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European Green Deal strives for climate neutrality in Europe by 2050

By State of Green, December 12, 2019

The European Union has presented its climate plan to make Europe the world’s first climate neutral continent by 2050. 50 initiatives and proposals will be presented over the next 18 months to realise this ambition.

A CO2-tariff on unsustainable, non-EU goods; a plan for the expansion of forests in Europe; more money for research on climate and the establishment of a foundation to help countries transition to green energy.

These are some of the proposals in the new “European Green Deal” announced by the EU following the EU parliament’s decision to declare a climate and environmental emergency in Europe and globally in November 2019.

-Related news: During COP25, Denmark passes Climate Act with a 70 per cent reduction target

Danish companies are ready to contribute the necessary technology to meet the goal, said Confederation of Danish Industry‘s (DI) European political head, Anders Ladefoged, to DI Business (in Danish).

“Denmark has high climate ambitions, but we cannot fight climate change alone. It is crucial that we work together in the EU to create a greener world. A very important step has been taken in the right direction with the EU’s green climate plan,” he said.

In the new EU climate plan, the EU’s CO2-emissions must be reduced by 50-55 per cent by 2030 and EU must be climate neutral by 2050.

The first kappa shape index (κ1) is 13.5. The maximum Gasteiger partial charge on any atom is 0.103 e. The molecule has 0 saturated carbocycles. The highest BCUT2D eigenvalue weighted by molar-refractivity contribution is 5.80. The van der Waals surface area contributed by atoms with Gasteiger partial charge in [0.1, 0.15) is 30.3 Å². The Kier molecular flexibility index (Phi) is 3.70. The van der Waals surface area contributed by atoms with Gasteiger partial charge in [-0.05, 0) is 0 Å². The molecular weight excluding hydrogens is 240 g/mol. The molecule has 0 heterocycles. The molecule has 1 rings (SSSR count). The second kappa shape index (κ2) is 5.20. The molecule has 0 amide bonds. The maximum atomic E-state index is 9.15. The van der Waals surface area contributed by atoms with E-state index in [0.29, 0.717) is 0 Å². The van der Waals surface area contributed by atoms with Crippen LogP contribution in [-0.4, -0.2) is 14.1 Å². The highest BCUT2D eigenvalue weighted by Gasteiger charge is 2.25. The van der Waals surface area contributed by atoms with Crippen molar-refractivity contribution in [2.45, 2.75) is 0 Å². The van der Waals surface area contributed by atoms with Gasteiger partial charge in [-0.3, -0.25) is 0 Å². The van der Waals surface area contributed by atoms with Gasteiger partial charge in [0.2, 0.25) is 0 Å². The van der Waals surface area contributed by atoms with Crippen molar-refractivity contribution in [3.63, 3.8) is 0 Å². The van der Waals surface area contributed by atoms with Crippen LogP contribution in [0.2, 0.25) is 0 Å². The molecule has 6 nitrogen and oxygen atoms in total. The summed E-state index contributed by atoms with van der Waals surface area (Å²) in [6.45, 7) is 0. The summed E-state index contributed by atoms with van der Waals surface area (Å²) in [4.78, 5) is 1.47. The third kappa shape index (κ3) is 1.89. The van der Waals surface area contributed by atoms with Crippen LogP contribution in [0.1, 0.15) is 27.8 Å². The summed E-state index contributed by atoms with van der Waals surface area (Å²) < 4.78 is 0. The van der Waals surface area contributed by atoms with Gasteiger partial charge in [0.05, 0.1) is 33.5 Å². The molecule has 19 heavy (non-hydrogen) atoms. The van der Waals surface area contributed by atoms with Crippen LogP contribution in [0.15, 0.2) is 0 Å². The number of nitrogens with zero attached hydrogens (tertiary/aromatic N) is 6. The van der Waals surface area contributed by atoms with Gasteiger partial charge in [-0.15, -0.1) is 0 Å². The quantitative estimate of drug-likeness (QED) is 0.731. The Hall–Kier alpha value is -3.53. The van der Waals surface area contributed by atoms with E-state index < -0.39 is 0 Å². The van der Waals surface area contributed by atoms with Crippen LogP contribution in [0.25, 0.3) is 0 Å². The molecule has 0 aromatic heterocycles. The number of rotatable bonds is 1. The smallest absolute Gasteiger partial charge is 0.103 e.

“The EU’s climate plan is a toolbox for green change throughout the region. In addition to having more green energy, there is also a focus on circular economy and water technology, where Danish companies are very competitive,” commented Anders Ladefoged.

EU Commission fact sheet

Offshore wind and electric cars are priorities for EU

The European Green Deal is a roadmap with 50 specific initiatives and legislative proposals that will be presented within the next 18 months. One of the 50 proposals is a dedicated strategy for offshore wind and this is cause for excitement in the industry organisation Danish Energy.

“Offshore wind has fallen significantly in price over the past few years and this means that politicians across Europe have seriously opened their eyes to the potential. The total capacity, according to the EU Commission’s analysis, must be 20-fold by 2050, so there is a need for more areas to establish offshore windfarms, especially in the North Sea and the Baltic Sea, and for the European transmission network (ENTSO-E) to be significantly expanded. Therefore, a dedicated offshore wind strategy is the right place to start,” said Anders Stouge, deputy CEO at Danish Energy in a press release (in Danish).

-Related news: Europe’s state of the environment 2020: a sustainable future is still possible, but a change of direction is urgently needed

A part of the European Green Deal proposals will be a number of initiatives on electrification of transport. Among other things, the rules for how much CO2 passenger cars can emit per miles is proposed to get tightened and there will be a focus on rolling out more charging stands for electric cars throughout Europe.

The next step is for the European Commission to discuss the plan with the European Parliament and the European Council to endorse the ambitions set forth in the climate plan.

Sources

European Commission

Danish Energy (in Danish)

Confederation of Danish Industry (in Danish)

Photo: Markus Spiske at Unsplash.com

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